Graphene provides a fascinating testbed for new physics and exciting opportunities for future applications based on quantum phenomena. To understand the coherent flow of electrons through a graphene device, we employ a nanoscale probe that can access the relevant length scales—the tip of a liquid-He-cooled scanning probe microscope (SPM) capacitively couples to the graphene device below, creating a movable scatterer for electron waves. At sufficiently low temperatures and small size scales, the diffusive transport of electrons through graphene becomes coherent, leading to universal conductance fluctuations (UCF). By scanning the tip over a device, we map these conductance fluctuations versus scatterer position. We find that the conductance is highly sensitive to the tip position, producing δ*G* ~ *e*^{2}/*h* fluctuations when the tip is displaced by a distance comparable to half the Fermi wavelength. These measurements are in good agreement with detailed quantum simulations of the imaging experiment and demonstrate the value of a cooled SPM for probing coherent transport in graphene.

We study matter-wave scattering from an ultracold, many-body atomic system trapped in an optical lattice. The angular cross section of the target lattice for a matter wave is determined and is demonstrated to have a strong dependence on the many-body phase, superfluid, or Mott insulator. Analytical approaches are employed deep in the superfluid and Mott-insulator regimes, while intermediate points in the phase transition are treated numerically. Matter-wave scattering offers a convenient method for nondestructively probing the quantum many-body phase transition of atoms in an optical lattice.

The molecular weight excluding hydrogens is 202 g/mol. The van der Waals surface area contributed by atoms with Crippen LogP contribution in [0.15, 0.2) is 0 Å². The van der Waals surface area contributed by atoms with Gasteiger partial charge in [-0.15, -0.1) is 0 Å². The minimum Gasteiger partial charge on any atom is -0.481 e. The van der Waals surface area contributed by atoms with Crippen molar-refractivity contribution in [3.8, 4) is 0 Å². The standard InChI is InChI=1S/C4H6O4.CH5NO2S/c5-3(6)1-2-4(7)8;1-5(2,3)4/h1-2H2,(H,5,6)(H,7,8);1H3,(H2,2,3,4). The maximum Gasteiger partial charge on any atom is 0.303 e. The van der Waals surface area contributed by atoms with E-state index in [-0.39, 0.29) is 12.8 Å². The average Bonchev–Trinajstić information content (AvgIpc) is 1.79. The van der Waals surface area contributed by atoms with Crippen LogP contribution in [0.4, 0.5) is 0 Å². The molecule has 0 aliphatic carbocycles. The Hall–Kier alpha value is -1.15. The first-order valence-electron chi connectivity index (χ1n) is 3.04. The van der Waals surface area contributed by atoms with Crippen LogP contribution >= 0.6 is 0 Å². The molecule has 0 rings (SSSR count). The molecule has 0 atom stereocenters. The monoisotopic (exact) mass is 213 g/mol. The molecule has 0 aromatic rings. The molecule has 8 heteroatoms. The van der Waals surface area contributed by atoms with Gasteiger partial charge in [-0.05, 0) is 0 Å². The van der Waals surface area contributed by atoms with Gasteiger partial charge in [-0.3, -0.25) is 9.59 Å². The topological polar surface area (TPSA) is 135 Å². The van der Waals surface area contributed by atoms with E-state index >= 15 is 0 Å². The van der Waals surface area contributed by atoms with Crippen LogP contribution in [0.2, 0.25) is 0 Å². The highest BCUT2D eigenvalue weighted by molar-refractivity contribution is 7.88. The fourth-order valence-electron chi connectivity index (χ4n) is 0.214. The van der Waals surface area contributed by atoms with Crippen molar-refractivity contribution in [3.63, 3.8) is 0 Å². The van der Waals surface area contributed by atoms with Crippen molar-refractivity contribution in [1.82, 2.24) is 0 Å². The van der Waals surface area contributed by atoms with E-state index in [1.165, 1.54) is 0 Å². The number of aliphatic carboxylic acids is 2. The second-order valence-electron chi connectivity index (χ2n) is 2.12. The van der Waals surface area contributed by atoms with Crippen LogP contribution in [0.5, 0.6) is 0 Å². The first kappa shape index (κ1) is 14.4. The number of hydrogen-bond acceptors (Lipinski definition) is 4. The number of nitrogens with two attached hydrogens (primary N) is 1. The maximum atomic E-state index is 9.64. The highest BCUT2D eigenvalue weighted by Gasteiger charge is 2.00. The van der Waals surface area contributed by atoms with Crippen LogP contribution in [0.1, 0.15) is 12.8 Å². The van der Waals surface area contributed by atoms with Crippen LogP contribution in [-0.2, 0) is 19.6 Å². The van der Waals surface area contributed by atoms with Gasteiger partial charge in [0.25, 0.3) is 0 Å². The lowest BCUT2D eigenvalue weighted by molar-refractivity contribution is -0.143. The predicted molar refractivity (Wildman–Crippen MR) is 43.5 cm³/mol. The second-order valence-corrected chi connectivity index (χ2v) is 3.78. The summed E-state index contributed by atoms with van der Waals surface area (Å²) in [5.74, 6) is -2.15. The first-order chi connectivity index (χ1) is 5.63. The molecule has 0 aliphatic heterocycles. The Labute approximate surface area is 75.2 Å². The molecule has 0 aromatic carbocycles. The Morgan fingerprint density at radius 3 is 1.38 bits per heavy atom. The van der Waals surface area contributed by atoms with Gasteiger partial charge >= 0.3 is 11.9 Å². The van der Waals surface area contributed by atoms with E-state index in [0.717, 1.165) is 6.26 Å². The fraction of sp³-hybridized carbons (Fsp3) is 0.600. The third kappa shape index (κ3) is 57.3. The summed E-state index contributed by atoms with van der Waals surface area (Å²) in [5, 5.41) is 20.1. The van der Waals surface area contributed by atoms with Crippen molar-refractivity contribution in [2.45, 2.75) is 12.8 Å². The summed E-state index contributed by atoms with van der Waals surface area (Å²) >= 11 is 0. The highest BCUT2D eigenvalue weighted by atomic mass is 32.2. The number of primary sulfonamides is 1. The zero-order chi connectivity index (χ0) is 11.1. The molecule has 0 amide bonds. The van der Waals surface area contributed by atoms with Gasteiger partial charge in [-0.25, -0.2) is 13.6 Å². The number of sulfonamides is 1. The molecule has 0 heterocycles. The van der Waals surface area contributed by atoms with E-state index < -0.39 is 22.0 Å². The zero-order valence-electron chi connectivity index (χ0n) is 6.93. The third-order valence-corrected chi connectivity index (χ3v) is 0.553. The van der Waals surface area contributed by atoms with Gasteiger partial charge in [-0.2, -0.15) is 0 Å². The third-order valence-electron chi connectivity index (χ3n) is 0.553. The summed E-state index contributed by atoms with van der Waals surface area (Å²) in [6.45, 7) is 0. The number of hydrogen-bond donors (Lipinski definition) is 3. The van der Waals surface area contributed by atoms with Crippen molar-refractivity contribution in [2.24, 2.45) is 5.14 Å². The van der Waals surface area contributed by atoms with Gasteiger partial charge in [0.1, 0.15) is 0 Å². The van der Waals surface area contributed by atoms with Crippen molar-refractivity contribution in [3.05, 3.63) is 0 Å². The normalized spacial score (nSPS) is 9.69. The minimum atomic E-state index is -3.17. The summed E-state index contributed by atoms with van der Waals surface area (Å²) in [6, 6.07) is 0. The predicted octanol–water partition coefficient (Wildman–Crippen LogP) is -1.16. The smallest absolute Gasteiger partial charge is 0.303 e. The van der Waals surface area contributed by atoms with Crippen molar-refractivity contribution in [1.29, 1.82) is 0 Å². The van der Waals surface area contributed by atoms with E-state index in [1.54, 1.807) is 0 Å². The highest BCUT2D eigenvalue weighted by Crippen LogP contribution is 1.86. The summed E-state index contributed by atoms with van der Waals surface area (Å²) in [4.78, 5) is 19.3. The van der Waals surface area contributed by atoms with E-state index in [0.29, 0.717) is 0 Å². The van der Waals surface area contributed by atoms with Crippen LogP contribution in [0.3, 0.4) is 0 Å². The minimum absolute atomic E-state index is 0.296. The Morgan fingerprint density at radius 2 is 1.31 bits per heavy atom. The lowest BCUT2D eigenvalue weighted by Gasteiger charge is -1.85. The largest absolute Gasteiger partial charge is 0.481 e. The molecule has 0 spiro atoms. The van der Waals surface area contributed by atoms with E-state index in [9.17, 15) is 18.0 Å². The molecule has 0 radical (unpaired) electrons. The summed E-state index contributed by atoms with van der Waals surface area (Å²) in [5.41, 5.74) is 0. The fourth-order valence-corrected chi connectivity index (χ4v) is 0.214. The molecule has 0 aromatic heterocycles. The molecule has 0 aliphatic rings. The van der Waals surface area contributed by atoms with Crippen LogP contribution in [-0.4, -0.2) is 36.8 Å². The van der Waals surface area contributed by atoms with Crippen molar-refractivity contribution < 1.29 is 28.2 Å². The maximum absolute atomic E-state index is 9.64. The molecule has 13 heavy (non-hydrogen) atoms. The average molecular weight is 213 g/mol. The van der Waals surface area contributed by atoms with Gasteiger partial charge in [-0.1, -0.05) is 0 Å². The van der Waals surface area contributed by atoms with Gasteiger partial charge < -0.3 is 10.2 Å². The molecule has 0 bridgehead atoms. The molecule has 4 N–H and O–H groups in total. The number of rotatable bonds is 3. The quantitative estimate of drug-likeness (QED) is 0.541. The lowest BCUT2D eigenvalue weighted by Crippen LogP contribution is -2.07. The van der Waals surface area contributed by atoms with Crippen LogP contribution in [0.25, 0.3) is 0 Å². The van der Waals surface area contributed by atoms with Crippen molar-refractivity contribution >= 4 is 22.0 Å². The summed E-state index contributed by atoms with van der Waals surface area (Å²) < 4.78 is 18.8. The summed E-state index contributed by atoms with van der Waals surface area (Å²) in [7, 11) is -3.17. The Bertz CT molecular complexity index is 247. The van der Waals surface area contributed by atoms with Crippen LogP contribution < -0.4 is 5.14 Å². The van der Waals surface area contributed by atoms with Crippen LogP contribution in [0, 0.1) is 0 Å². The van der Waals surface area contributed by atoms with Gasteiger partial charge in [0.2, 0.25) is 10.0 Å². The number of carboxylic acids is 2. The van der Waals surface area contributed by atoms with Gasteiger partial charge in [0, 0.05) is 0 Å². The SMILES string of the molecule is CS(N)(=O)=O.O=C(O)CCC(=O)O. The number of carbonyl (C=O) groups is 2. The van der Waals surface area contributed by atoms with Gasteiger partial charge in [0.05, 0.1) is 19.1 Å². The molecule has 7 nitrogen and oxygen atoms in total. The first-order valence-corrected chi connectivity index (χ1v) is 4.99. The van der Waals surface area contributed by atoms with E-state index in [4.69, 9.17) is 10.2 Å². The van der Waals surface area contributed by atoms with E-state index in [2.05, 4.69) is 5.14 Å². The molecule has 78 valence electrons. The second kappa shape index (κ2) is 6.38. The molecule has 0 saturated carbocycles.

Using a first-principles classical many-body simulation of a Hall bar, we study the necessary conditions for the formation of the Hall potential: (i) Ohmic contacts with metallic reservoirs, (ii) electron-electron interactions, and (iii) confinement to a finite system. By propagating thousands of interacting electrons over million time-steps we capture the build-up of the self-consistent potential. The microscopic model sheds light on the current injection process and directly links the Hall effect to specific boundary conditions at the particle reservoirs.

We study the quantum Hall effect (QHE) in graphene based on the current injection model, which takes into account the finite rectangular geometry with source and drain electrodes. In our model, the presence of disorder, the edge-state picture, extended states, and localized states, which are believed to be indispensable ingredients in describing the QHE, do not play an important role. Instead the boundary conditions during the injection into the graphene sheet, which are enforced by the presence of the Ohmic contacts, determine the current-voltage characteristics.